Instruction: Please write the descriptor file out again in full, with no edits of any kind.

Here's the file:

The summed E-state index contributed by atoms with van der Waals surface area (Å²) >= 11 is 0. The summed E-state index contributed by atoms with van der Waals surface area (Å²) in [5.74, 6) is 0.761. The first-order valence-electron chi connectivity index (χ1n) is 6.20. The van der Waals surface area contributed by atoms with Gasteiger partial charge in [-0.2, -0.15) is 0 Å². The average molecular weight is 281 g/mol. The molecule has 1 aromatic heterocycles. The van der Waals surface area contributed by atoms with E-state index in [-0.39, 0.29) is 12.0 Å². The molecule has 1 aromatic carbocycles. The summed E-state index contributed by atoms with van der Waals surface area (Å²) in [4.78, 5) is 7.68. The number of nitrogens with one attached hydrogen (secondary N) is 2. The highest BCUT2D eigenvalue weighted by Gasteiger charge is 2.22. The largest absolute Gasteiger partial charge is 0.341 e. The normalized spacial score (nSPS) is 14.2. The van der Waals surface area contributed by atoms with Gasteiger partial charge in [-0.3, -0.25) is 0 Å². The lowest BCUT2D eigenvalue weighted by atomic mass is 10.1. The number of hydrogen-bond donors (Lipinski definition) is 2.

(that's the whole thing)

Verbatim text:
The summed E-state index contributed by atoms with van der Waals surface area (Å²) >= 11 is 0. The summed E-state index contributed by atoms with van der Waals surface area (Å²) in [5.74, 6) is 0.761. The first-order valence-electron chi connectivity index (χ1n) is 6.20. The van der Waals surface area contributed by atoms with Gasteiger partial charge in [-0.2, -0.15) is 0 Å². The average molecular weight is 281 g/mol. The molecule has 1 aromatic heterocycles. The van der Waals surface area contributed by atoms with E-state index in [-0.39, 0.29) is 12.0 Å². The molecule has 1 aromatic carbocycles. The summed E-state index contributed by atoms with van der Waals surface area (Å²) in [4.78, 5) is 7.68. The number of nitrogens with one attached hydrogen (secondary N) is 2. The highest BCUT2D eigenvalue weighted by Gasteiger charge is 2.22. The largest absolute Gasteiger partial charge is 0.341 e. The normalized spacial score (nSPS) is 14.2. The van der Waals surface area contributed by atoms with Gasteiger partial charge in [-0.3, -0.25) is 0 Å². The lowest BCUT2D eigenvalue weighted by atomic mass is 10.1. The number of hydrogen-bond donors (Lipinski definition) is 2.